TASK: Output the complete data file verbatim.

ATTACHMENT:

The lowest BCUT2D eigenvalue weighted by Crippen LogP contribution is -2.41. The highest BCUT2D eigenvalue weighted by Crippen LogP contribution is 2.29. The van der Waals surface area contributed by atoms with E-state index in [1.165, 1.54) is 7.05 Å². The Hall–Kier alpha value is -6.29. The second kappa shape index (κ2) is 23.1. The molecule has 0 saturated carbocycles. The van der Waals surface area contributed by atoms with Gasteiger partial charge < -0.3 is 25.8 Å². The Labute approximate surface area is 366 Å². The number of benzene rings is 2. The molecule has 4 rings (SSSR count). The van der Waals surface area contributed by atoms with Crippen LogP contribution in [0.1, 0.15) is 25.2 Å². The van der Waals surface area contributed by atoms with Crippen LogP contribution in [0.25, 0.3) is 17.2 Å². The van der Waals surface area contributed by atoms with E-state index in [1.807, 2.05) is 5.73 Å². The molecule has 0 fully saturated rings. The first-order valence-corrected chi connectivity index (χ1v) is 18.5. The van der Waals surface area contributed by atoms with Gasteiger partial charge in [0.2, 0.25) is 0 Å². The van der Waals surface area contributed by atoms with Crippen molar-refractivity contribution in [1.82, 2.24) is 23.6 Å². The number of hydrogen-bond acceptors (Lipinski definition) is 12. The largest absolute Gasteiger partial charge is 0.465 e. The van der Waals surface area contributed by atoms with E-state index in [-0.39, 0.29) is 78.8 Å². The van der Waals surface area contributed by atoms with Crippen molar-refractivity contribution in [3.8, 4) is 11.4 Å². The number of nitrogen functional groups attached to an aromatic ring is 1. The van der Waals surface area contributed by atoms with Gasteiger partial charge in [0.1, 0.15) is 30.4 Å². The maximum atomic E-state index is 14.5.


The lowest BCUT2D eigenvalue weighted by Crippen LogP contribution is -2.41. The highest BCUT2D eigenvalue weighted by Crippen LogP contribution is 2.29. The van der Waals surface area contributed by atoms with E-state index in [1.165, 1.54) is 7.05 Å². The Hall–Kier alpha value is -6.29. The second kappa shape index (κ2) is 23.1. The molecule has 0 saturated carbocycles. The van der Waals surface area contributed by atoms with Gasteiger partial charge < -0.3 is 25.8 Å². The Labute approximate surface area is 366 Å². The number of benzene rings is 2. The molecule has 4 rings (SSSR count). The van der Waals surface area contributed by atoms with Crippen LogP contribution in [0.1, 0.15) is 25.2 Å². The van der Waals surface area contributed by atoms with Crippen LogP contribution in [0.25, 0.3) is 17.2 Å². The van der Waals surface area contributed by atoms with E-state index in [1.807, 2.05) is 5.73 Å². The molecule has 0 fully saturated rings. The first-order valence-corrected chi connectivity index (χ1v) is 18.5. The van der Waals surface area contributed by atoms with Gasteiger partial charge in [0.2, 0.25) is 0 Å². The van der Waals surface area contributed by atoms with Crippen molar-refractivity contribution in [1.82, 2.24) is 23.6 Å². The number of hydrogen-bond acceptors (Lipinski definition) is 12. The largest absolute Gasteiger partial charge is 0.465 e. The van der Waals surface area contributed by atoms with E-state index in [-0.39, 0.29) is 78.8 Å². The van der Waals surface area contributed by atoms with Crippen molar-refractivity contribution in [3.8, 4) is 11.4 Å². The number of nitrogen functional groups attached to an aromatic ring is 1. The van der Waals surface area contributed by atoms with Gasteiger partial charge in [0.1, 0.15) is 30.4 Å². The maximum atomic E-state index is 14.5.